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26-02-2019 Written by admin Category: News & Announcements

The government’s proposed immigration plans for after the UK leaves the EU would cost employers over £1bn in additional administration costs over the following five years and “risks creating a new Windrush scandal” according to a new report.

The plans, published in the government’s Immigration White Paper, would also cause harm to the UK’s higher education sector by discouraging EU students from applying to study in this country and would cost the NHS £120m each year through additional costs associated with recruiting overseas staff. The study was carried out by Global Future, an independent think tank that supports a more open approach to immigration.

The white paper proposes the implementation of the same minimum salary threshold for EU citizens hoping to work in the UK as currently applies to those from outside the European bloc. At present, that would mean workers would have to earn £30,000 and be required to pay visa charges and other associated costs. Using modelling produced by the Home Office, the report suggests that, based on the number of people expected to apply for work visas, employers be required to pay out nearly £12,500 per worker, with a five-year total of £1.14bn. The cost to the public sector over this period is expected to total £337m.

The report also warns that requiring people living in the UK under freedom of movement to prove their status risks creating problems similar to those experienced by members of the ‘Windrush generation’, which created a political scandal last year. Failures by the Home Office resulted in UK nationals of Caribbean origin who had lived in the UK for decades being wrongly detained, denied legal rights, and in some cases being deported because they did not have the correct documentation.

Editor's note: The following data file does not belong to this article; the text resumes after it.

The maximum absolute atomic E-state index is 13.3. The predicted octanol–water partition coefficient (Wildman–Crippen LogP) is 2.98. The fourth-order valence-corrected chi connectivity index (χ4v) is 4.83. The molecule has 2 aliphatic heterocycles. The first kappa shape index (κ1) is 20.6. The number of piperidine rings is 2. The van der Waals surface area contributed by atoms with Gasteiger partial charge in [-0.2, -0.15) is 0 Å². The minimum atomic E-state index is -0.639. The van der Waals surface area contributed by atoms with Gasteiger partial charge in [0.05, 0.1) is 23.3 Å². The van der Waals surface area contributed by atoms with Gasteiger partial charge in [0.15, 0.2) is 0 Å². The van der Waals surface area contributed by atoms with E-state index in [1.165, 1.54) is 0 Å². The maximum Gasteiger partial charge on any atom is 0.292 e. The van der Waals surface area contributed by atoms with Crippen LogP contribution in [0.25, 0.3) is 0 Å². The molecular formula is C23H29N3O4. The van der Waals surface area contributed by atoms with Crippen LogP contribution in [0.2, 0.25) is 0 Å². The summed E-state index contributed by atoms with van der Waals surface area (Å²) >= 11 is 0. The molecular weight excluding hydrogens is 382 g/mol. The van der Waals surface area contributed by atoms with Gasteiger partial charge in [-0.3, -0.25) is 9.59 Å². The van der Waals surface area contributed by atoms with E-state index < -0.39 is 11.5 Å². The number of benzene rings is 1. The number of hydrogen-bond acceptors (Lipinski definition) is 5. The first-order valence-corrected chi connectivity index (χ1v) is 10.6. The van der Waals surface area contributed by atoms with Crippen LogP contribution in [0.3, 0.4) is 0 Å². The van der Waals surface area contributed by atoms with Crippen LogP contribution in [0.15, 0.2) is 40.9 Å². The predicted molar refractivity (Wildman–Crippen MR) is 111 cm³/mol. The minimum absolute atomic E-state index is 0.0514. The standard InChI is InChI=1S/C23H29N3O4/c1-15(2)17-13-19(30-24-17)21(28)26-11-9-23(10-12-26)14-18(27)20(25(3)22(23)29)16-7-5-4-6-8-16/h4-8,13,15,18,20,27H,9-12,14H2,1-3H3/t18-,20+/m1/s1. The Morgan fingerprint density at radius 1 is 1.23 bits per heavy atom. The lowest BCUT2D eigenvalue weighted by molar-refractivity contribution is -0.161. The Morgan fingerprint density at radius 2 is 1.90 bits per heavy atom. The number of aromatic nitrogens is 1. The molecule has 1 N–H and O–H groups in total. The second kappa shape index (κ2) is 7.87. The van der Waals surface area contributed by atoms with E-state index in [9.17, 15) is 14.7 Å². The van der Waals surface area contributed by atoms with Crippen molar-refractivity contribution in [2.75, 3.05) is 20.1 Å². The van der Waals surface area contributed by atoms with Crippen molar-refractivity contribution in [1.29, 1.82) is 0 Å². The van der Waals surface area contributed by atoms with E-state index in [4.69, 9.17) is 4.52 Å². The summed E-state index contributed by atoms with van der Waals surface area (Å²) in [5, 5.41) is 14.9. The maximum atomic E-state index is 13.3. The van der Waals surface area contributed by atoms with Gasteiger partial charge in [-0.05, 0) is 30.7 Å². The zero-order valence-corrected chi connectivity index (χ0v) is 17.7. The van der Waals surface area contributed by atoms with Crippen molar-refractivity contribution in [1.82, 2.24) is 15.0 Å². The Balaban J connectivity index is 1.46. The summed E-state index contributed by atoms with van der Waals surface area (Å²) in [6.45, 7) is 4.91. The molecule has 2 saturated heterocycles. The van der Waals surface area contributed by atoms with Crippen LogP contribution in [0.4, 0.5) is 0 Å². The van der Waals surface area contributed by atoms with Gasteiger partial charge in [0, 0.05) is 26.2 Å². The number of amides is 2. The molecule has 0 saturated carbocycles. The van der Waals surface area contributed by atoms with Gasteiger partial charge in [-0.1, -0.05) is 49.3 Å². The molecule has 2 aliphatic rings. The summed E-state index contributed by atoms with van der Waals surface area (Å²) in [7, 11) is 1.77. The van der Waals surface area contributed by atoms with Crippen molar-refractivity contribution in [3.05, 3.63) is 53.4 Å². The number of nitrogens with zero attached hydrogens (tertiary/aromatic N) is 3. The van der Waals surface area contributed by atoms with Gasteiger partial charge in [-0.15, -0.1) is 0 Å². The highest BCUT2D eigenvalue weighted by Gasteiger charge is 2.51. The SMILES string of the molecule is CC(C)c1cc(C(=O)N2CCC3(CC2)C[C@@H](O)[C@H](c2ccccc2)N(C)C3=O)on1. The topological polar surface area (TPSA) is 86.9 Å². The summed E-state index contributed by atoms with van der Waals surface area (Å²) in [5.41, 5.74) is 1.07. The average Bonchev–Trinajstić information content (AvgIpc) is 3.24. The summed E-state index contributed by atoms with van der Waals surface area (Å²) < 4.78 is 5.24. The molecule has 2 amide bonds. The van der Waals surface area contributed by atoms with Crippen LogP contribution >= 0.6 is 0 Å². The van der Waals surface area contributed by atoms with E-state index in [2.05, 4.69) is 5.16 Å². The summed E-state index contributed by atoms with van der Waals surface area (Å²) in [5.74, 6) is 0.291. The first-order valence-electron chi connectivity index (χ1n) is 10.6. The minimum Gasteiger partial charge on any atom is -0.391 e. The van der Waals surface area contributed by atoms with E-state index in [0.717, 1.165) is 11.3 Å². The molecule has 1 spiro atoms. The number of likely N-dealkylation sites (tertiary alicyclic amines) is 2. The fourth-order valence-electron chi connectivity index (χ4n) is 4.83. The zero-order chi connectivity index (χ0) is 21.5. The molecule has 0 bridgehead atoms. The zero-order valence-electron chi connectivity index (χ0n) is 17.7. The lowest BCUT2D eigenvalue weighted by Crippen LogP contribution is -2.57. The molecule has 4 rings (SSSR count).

The status of EU nationals living legally in the UK could be threatened as a result of lack of awareness, errors on the part of the Home Office, or technicalities if they had spent periods living outside the UK the study suggests.

Fergus Pearce, a Global Future researcher and author of the report said: “The white paper includes some sensible measures, but overall it represents an unambiguous shift towards a more complex and burdensome immigration system that will damage our country’s prospects.

“Requiring the Europeans who are allowed in to secure sponsored visas will create a £1bn bureaucratic headache for employers, including the NHS – syphoning hundreds of millions of pounds in visa fees out of cash-strapped hospitals and into the Home Office.”

A spokesman for Home Office said the figures “are entirely speculative”. He added that the government’s immigration plans “will include supporting businesses by stripping out bureaucracy through streamlining and digitising the system and committing to process the vast majority of work visas within three weeks.”

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